There was over a man-year (more than 2000 combined hours) put into this project which used sophisticated custom software designed by our own David Guttman to control 512 computer controlled full-color LED’s, 32 LED controllers, 4 Arduinos, and 4 computers, with over 6000 wire interconnects and well over a mile of wire. This complex hardware configuration was masterminded by Chris Nelson and Eliot Phillips, based on a challenging design concept from the talented Eric Gradman who also developed a good portion of the support structure and final assembly.

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(under construction and LED testing…)

Once operational, it took inputs from the music for beat-matching and/or VU metering, a wireless iPad, and our beautiful 22-button console (also built by Gradman) – sometimes all at once! At the end of the night, our spectacular DJ Matt Davis had not only moved the crowd with his awesome music, but the twin-computer-based system be designed had processed and sent 53,477 beats to our tempo-synced light sculpture between 7:30 and 2am, when the excited crowd got a little “too excited”, and we were asked to leave the music off until we shut down on schedule an hour later.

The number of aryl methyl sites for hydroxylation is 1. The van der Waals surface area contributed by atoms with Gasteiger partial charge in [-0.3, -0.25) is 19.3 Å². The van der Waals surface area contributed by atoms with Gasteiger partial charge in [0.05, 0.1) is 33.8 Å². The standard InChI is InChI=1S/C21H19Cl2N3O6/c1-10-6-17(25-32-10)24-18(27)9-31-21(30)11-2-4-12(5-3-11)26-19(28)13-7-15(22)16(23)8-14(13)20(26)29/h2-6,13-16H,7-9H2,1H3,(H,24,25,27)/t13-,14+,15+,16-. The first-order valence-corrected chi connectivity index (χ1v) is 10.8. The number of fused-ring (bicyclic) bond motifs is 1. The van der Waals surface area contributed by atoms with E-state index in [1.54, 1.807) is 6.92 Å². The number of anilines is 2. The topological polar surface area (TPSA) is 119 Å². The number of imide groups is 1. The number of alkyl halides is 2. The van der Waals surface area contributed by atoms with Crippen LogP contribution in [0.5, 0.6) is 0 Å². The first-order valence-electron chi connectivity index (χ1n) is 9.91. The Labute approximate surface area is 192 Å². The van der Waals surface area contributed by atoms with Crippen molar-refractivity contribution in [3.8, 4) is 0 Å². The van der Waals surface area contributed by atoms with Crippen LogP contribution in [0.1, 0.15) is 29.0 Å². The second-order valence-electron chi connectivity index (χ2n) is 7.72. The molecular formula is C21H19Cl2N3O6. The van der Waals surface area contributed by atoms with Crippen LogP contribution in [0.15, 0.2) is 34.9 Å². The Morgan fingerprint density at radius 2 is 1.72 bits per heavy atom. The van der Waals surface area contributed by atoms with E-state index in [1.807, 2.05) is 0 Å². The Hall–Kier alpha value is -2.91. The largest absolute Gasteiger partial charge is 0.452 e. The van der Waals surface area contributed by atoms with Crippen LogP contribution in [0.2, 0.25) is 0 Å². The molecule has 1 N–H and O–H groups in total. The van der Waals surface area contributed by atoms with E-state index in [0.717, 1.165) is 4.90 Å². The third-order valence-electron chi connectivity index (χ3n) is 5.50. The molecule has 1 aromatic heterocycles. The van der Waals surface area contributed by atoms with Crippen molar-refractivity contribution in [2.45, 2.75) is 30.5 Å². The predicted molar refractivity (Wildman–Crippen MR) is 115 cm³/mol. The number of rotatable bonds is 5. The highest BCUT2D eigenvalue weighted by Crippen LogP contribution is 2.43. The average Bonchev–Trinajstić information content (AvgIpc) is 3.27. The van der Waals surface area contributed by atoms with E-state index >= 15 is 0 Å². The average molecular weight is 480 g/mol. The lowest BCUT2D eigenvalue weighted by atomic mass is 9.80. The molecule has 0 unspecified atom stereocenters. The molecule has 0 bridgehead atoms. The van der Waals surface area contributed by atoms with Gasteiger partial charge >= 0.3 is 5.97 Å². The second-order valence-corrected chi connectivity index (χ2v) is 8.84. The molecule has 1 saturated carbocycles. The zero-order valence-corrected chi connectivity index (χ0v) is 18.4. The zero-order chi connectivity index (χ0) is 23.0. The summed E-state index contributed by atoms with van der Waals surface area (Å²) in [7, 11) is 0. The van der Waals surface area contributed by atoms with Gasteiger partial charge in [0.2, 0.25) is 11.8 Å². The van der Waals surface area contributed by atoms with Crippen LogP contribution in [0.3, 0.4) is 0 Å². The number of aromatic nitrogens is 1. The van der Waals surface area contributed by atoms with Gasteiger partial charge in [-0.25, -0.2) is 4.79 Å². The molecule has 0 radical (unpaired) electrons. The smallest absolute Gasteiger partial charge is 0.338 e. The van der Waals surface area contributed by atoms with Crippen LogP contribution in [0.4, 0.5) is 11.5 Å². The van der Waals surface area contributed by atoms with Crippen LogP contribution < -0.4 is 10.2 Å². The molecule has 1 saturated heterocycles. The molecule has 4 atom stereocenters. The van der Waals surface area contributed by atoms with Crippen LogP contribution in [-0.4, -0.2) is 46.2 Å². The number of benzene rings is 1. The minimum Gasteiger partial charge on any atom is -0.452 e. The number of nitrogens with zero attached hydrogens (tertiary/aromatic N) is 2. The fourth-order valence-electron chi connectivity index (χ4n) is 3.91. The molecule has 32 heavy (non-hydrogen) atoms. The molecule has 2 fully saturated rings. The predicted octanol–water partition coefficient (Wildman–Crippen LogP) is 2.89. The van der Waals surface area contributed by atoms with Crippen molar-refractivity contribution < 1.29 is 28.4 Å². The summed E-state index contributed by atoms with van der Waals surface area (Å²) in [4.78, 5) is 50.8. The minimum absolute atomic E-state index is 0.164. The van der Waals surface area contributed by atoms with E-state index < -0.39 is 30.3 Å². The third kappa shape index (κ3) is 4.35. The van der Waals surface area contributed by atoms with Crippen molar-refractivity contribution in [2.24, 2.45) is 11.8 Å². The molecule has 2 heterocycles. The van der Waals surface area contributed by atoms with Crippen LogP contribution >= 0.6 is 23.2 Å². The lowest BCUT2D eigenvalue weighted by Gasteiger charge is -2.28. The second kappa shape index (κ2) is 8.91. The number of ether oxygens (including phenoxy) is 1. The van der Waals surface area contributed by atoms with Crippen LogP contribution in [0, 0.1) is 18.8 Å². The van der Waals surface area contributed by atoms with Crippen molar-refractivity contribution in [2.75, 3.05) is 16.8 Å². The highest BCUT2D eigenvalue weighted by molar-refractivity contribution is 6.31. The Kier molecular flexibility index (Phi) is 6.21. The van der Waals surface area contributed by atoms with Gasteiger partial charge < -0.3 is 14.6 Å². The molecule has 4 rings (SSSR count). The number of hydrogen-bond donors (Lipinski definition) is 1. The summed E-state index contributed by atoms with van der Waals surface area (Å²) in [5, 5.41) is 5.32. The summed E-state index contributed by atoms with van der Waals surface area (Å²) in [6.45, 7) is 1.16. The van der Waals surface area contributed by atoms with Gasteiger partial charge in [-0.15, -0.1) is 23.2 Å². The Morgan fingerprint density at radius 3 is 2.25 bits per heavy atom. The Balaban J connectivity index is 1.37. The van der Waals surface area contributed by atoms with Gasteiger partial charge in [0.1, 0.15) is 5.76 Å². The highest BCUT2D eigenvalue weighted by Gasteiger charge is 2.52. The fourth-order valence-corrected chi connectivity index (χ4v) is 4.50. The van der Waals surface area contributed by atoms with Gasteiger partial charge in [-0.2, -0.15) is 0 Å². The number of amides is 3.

We’re REALLY proud of how well received it was. Our favorite part? When our DJ would occasionally let a song end in silence, and it would be met with thunderous applause and cheers from the crowd surrounding the piece – sometimes as many as 7 people deep on both sides!

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(Being installed at the trellis on Santa Monica beach)

We’re planning to release a high-quality video, including a time-lapse of the build and operations. Until then, enjoy some of the videos that others took and posted online – mostly from the dramatic lengthwise view. A few of our favorites are here, here, and here.

Project leads Gradman, Guttman, Nelson and Phillips were supported by a herculean effort by Syyn Labs team members Dan Busby, Doug Campbell, Geoff Emery, Hector Alvarez, “Quin” Cabalquinto, Mat Heitel, Pehr Hovey and Richard Whitney and Sam Leventer, who put in many crazy late nights on this project. A very special thanks to Jennifer Jordan, Sena Koleva, Paul Grasshoff, and Kristy Hilands who pitched in at critical junctures. This really was a team effort.